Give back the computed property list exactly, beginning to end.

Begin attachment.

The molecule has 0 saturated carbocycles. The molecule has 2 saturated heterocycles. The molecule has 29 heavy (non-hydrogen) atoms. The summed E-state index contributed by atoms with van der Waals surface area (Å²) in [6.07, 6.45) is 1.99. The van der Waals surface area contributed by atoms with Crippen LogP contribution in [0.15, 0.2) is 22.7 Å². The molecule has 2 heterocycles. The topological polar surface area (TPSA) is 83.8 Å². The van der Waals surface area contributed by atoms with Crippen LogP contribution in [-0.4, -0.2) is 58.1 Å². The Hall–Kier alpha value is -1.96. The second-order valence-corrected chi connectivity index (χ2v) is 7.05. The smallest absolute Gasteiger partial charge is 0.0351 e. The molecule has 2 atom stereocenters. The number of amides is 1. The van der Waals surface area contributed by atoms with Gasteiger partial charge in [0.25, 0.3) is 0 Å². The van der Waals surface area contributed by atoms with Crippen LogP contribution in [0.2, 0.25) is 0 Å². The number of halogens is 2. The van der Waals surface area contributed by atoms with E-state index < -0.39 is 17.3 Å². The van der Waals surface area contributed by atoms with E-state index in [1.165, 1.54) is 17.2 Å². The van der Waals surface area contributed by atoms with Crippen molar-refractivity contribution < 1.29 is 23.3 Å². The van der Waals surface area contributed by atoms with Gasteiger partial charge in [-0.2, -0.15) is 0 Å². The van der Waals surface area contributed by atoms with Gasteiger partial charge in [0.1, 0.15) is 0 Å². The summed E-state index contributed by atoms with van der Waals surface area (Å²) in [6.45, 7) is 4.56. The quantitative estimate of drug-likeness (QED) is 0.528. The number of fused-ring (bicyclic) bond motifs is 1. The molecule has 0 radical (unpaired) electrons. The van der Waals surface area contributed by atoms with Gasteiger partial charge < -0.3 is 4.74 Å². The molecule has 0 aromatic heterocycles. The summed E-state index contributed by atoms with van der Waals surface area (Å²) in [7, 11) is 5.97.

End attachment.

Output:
The molecule has 0 saturated carbocycles. The molecule has 2 saturated heterocycles. The molecule has 29 heavy (non-hydrogen) atoms. The summed E-state index contributed by atoms with van der Waals surface area (Å²) in [6.07, 6.45) is 1.99. The van der Waals surface area contributed by atoms with Crippen LogP contribution in [0.15, 0.2) is 22.7 Å². The molecule has 2 heterocycles. The topological polar surface area (TPSA) is 83.8 Å². The van der Waals surface area contributed by atoms with Crippen LogP contribution in [-0.4, -0.2) is 58.1 Å². The Hall–Kier alpha value is -1.96. The second-order valence-corrected chi connectivity index (χ2v) is 7.05. The smallest absolute Gasteiger partial charge is 0.0351 e. The molecule has 2 atom stereocenters. The number of amides is 1. The van der Waals surface area contributed by atoms with Gasteiger partial charge in [0.25, 0.3) is 0 Å². The van der Waals surface area contributed by atoms with Crippen LogP contribution in [0.2, 0.25) is 0 Å². The number of halogens is 2. The van der Waals surface area contributed by atoms with E-state index < -0.39 is 17.3 Å². The van der Waals surface area contributed by atoms with E-state index in [1.165, 1.54) is 17.2 Å². The van der Waals surface area contributed by atoms with Crippen molar-refractivity contribution < 1.29 is 23.3 Å². The van der Waals surface area contributed by atoms with Gasteiger partial charge in [-0.2, -0.15) is 0 Å². The van der Waals surface area contributed by atoms with Gasteiger partial charge in [0.1, 0.15) is 0 Å². The summed E-state index contributed by atoms with van der Waals surface area (Å²) in [6.45, 7) is 4.56. The quantitative estimate of drug-likeness (QED) is 0.528. The number of fused-ring (bicyclic) bond motifs is 1. The molecule has 0 radical (unpaired) electrons. The van der Waals surface area contributed by atoms with Gasteiger partial charge < -0.3 is 4.74 Å². The molecule has 0 aromatic heterocycles. The summed E-state index contributed by atoms with van der Waals surface area (Å²) in [7, 11) is 5.97.